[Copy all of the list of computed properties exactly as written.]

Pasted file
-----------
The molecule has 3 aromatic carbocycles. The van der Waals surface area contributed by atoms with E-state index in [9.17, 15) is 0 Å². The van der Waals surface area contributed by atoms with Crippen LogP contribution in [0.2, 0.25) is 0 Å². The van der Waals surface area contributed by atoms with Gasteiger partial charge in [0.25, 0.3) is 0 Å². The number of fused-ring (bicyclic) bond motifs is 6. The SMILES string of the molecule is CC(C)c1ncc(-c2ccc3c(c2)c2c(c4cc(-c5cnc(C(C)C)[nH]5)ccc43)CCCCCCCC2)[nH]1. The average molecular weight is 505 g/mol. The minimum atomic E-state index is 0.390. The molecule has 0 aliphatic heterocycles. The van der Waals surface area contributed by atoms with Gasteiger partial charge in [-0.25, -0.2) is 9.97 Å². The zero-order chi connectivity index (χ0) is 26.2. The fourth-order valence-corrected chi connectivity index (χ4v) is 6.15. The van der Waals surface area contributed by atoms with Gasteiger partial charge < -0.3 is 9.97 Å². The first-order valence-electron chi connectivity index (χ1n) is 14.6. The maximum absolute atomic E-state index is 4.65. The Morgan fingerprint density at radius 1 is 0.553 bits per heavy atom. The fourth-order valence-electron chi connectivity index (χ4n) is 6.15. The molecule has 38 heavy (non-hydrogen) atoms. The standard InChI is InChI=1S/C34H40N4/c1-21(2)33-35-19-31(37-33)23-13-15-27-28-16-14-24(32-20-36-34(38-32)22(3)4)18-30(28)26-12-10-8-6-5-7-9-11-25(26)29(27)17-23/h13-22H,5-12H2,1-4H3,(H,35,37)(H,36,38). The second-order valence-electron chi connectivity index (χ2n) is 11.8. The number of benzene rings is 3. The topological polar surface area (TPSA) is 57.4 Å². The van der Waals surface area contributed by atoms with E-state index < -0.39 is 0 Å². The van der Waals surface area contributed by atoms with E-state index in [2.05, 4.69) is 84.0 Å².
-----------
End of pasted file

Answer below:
The molecule has 3 aromatic carbocycles. The van der Waals surface area contributed by atoms with E-state index in [9.17, 15) is 0 Å². The van der Waals surface area contributed by atoms with Crippen LogP contribution in [0.2, 0.25) is 0 Å². The van der Waals surface area contributed by atoms with Gasteiger partial charge in [0.25, 0.3) is 0 Å². The number of fused-ring (bicyclic) bond motifs is 6. The SMILES string of the molecule is CC(C)c1ncc(-c2ccc3c(c2)c2c(c4cc(-c5cnc(C(C)C)[nH]5)ccc43)CCCCCCCC2)[nH]1. The average molecular weight is 505 g/mol. The minimum atomic E-state index is 0.390. The molecule has 0 aliphatic heterocycles. The van der Waals surface area contributed by atoms with Gasteiger partial charge in [-0.25, -0.2) is 9.97 Å². The zero-order chi connectivity index (χ0) is 26.2. The fourth-order valence-corrected chi connectivity index (χ4v) is 6.15. The van der Waals surface area contributed by atoms with Gasteiger partial charge < -0.3 is 9.97 Å². The first-order valence-electron chi connectivity index (χ1n) is 14.6. The maximum absolute atomic E-state index is 4.65. The Morgan fingerprint density at radius 1 is 0.553 bits per heavy atom. The fourth-order valence-electron chi connectivity index (χ4n) is 6.15. The molecule has 38 heavy (non-hydrogen) atoms. The standard InChI is InChI=1S/C34H40N4/c1-21(2)33-35-19-31(37-33)23-13-15-27-28-16-14-24(32-20-36-34(38-32)22(3)4)18-30(28)26-12-10-8-6-5-7-9-11-25(26)29(27)17-23/h13-22H,5-12H2,1-4H3,(H,35,37)(H,36,38). The second-order valence-electron chi connectivity index (χ2n) is 11.8. The number of benzene rings is 3. The topological polar surface area (TPSA) is 57.4 Å². The van der Waals surface area contributed by atoms with E-state index < -0.39 is 0 Å². The van der Waals surface area contributed by atoms with E-state index in [2.05, 4.69) is 84.0 Å².